Five-tooled Bruce moving up
Reds want to ensure top choice in 2005 lottery is challenged
By Mark Sheldon / MLB.com
SARASOTA, Fla. -- The Reds have every reason to be excited about outfielder Jay Bruce.
The 12th overall pick in the 2005 First-Year Player Draft, Bruce quickly established his five-tool talent in the low levels of the Minor Leagues. The 19-year-old Beaumont, Texas, native batted a combined .266 with nine home runs and 38 RBIs in 54 games during his first pro season with the Gulf Coast League's Reds and at the next level with the Billings Mustangs.
Baseball America recently ranked Bruce at No. 76 of the top 100 Minor League prospects for 2006. He finished last season as the publication's top prospect in the rookie level Pioneer League.
Bruce, who bats and throws left-handed, played center field last season but could eventually wind up playing a corner outfield spot as he continues to mature physically.
More progress is expected this season. The Reds expect Bruce to begin this season in low Class A Dayton.
"We're going to challenge him," Reds player development director Johnny Almaraz said. "We're going to put him at a level where he can compete at, and excel and be pushed."
On the move: Because of injuries in the big-league rotation, left-handed prospect Phil Dumatrait has made two starts this spring. Dumatrait is 0-1 with a 3.60 ERA (two earned runs over five innings), but has three walks and one strikeout.
On the pine: Infielder William Bergolla (high groin strain) is running at 70 percent and taking batting practice. Bergolla could see his first game action by next weekend.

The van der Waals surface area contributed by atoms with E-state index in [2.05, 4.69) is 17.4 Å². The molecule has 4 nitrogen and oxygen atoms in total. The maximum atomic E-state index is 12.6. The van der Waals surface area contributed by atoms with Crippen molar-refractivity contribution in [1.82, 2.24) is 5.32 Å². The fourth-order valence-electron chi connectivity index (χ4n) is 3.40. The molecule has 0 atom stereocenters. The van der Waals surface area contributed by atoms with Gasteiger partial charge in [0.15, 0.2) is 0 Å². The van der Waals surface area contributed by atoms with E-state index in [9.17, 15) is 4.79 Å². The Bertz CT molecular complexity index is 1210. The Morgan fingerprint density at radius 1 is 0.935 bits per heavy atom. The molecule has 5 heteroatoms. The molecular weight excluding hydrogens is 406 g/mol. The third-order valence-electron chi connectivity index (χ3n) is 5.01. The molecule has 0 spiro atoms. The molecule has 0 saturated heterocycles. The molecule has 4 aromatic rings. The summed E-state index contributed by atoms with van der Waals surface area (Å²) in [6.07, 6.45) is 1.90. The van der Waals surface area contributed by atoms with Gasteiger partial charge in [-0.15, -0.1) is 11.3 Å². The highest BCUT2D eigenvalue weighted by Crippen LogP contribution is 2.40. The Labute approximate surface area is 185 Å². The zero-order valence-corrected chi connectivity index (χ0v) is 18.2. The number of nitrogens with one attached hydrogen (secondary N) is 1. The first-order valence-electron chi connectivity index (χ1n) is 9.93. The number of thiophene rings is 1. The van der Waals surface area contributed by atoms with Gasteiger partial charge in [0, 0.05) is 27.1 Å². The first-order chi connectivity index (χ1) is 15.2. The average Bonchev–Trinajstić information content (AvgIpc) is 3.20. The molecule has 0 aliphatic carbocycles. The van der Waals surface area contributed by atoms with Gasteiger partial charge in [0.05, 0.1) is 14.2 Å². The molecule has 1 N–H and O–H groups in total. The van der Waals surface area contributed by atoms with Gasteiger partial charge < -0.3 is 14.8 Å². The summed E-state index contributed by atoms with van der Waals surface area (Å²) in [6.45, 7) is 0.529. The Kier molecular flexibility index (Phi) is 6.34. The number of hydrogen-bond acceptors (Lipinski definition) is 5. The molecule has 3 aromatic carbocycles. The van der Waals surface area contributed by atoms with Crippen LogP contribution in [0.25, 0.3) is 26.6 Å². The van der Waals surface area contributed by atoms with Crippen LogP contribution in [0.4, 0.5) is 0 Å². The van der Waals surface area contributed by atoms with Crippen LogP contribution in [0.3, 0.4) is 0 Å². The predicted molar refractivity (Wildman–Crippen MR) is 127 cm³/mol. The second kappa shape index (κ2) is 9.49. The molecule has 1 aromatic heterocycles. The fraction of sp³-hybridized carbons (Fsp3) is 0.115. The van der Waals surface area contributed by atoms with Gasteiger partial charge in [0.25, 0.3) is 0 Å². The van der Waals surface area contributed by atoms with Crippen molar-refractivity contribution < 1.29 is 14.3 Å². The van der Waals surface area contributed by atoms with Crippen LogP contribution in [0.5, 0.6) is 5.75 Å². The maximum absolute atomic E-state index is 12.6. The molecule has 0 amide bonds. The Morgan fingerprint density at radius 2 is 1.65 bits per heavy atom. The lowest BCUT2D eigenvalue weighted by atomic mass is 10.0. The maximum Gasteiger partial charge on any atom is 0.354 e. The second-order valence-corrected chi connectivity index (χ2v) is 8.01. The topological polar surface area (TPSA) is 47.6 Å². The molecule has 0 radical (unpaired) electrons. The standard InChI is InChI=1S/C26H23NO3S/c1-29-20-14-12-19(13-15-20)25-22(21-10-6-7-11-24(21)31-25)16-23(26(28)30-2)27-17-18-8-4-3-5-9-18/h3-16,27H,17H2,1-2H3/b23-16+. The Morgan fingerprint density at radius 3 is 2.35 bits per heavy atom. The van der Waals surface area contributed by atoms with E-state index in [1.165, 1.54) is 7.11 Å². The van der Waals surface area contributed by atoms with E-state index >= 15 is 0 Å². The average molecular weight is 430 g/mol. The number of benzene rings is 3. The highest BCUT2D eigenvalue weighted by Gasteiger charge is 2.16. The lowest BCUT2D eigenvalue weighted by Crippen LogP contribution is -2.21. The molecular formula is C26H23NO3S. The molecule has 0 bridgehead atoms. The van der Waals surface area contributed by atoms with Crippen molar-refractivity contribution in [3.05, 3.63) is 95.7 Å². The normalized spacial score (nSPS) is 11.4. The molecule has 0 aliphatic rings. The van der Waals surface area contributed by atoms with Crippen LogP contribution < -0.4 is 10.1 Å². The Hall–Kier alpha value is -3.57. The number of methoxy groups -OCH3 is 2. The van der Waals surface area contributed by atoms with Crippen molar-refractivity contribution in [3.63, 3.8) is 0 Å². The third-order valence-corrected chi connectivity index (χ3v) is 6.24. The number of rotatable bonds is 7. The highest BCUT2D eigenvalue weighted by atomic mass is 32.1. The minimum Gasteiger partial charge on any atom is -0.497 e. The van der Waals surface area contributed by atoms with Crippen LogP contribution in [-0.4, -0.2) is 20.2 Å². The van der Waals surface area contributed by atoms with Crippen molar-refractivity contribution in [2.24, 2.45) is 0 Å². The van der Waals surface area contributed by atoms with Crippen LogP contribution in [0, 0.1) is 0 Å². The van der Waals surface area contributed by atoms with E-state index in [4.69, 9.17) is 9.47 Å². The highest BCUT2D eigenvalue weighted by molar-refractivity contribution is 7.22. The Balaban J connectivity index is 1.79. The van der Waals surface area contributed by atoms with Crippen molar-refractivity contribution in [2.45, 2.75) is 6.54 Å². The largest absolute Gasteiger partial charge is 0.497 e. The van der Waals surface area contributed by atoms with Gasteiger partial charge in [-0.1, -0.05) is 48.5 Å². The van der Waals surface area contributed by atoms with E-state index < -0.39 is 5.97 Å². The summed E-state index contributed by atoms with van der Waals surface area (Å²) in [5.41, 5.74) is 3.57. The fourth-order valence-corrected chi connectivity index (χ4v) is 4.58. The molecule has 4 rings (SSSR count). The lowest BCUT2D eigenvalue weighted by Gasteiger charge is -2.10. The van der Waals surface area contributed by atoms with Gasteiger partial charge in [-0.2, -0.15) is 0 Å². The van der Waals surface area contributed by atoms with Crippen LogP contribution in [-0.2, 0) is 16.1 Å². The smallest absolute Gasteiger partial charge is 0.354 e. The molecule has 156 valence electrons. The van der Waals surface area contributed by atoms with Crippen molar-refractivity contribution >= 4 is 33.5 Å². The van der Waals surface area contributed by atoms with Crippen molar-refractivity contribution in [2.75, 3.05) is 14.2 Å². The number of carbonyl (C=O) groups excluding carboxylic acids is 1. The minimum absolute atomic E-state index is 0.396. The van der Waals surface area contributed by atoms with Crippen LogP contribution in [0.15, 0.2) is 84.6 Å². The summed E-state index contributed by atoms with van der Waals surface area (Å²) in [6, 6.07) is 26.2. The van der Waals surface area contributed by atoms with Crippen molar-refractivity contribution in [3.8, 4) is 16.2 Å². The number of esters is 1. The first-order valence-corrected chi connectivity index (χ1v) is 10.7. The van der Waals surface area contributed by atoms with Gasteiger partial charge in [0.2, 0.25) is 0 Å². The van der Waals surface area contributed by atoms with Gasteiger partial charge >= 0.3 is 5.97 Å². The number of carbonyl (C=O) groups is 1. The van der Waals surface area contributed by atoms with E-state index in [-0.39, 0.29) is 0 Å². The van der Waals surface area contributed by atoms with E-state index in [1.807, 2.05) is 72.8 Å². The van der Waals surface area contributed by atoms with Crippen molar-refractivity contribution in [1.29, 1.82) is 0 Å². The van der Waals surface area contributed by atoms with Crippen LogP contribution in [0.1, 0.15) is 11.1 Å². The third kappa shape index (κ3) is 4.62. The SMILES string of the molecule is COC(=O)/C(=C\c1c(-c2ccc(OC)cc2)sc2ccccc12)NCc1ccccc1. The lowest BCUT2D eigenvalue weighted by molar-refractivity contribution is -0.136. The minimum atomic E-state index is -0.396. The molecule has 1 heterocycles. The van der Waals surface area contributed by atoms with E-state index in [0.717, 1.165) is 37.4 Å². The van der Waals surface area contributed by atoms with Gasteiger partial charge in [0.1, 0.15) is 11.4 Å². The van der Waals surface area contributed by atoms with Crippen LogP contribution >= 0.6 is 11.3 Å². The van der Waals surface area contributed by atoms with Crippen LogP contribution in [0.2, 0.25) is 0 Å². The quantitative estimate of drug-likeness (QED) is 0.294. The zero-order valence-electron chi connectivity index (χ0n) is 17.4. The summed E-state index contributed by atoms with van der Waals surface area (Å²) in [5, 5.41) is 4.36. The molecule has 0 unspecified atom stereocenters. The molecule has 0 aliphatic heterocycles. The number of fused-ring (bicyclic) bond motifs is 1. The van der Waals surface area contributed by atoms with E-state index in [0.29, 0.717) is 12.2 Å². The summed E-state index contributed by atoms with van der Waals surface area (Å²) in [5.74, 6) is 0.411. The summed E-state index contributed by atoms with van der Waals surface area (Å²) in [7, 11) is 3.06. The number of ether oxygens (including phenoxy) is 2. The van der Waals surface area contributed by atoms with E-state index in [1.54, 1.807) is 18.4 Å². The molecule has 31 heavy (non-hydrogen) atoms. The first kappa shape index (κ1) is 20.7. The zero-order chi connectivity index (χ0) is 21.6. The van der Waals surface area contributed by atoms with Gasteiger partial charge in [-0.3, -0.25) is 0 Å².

They're No. 1: Left-handed pitcher Ty Howington, the 14th overall pick by the Reds in the 1999 First-Year Player Draft, is seeking a healthy and full season after almost two lost years. Howington, who had reached Double-A Chattanooga, missed all of 2004 because of left shoulder surgery. In 2005, he was able to make three starts while rehabilitating with the GCL club.
What they're saying: "I think a starter needs to possess three pitches and he needs to be able to change speeds for him to succeed at the Major League level. Whether it's a changeup or some kind of split that backs up the hitter from sitting on a fastball, I feel a starter needs to command three pitches and throw them all for strikes." -- Almaraz, on the importance for the Reds' young pitchers to develop off-speed pitches
Mark Sheldon is a reporter for MLB.com. This story was not subject to the approval of Major League Baseball or its clubs.